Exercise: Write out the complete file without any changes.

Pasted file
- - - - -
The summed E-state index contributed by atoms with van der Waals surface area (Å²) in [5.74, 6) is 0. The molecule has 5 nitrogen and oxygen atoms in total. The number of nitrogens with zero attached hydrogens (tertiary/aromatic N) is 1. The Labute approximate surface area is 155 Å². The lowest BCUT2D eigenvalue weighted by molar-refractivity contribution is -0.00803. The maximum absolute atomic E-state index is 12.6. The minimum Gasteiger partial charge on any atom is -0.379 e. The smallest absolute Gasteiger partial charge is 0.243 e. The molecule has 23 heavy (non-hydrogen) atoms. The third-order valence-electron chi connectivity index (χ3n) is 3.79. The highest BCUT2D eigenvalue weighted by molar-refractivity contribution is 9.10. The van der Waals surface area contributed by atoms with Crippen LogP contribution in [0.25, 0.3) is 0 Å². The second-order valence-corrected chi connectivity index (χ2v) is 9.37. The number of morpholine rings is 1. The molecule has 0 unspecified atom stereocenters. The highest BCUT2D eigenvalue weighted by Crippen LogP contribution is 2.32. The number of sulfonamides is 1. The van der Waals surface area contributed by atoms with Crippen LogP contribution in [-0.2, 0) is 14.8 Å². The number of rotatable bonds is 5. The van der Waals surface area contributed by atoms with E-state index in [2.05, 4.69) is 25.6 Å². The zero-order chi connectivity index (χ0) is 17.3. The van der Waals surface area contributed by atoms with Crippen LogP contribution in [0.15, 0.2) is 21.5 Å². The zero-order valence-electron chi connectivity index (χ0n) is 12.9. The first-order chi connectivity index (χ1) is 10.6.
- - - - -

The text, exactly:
The summed E-state index contributed by atoms with van der Waals surface area (Å²) in [5.74, 6) is 0. The molecule has 5 nitrogen and oxygen atoms in total. The number of nitrogens with zero attached hydrogens (tertiary/aromatic N) is 1. The Labute approximate surface area is 155 Å². The lowest BCUT2D eigenvalue weighted by molar-refractivity contribution is -0.00803. The maximum absolute atomic E-state index is 12.6. The minimum Gasteiger partial charge on any atom is -0.379 e. The smallest absolute Gasteiger partial charge is 0.243 e. The molecule has 23 heavy (non-hydrogen) atoms. The third-order valence-electron chi connectivity index (χ3n) is 3.79. The highest BCUT2D eigenvalue weighted by molar-refractivity contribution is 9.10. The van der Waals surface area contributed by atoms with Crippen LogP contribution in [0.25, 0.3) is 0 Å². The second-order valence-corrected chi connectivity index (χ2v) is 9.37. The number of morpholine rings is 1. The molecule has 0 unspecified atom stereocenters. The highest BCUT2D eigenvalue weighted by Crippen LogP contribution is 2.32. The number of sulfonamides is 1. The van der Waals surface area contributed by atoms with Crippen LogP contribution in [-0.2, 0) is 14.8 Å². The number of rotatable bonds is 5. The van der Waals surface area contributed by atoms with E-state index in [2.05, 4.69) is 25.6 Å². The zero-order chi connectivity index (χ0) is 17.3. The van der Waals surface area contributed by atoms with Crippen LogP contribution in [0.15, 0.2) is 21.5 Å². The zero-order valence-electron chi connectivity index (χ0n) is 12.9. The first-order chi connectivity index (χ1) is 10.6.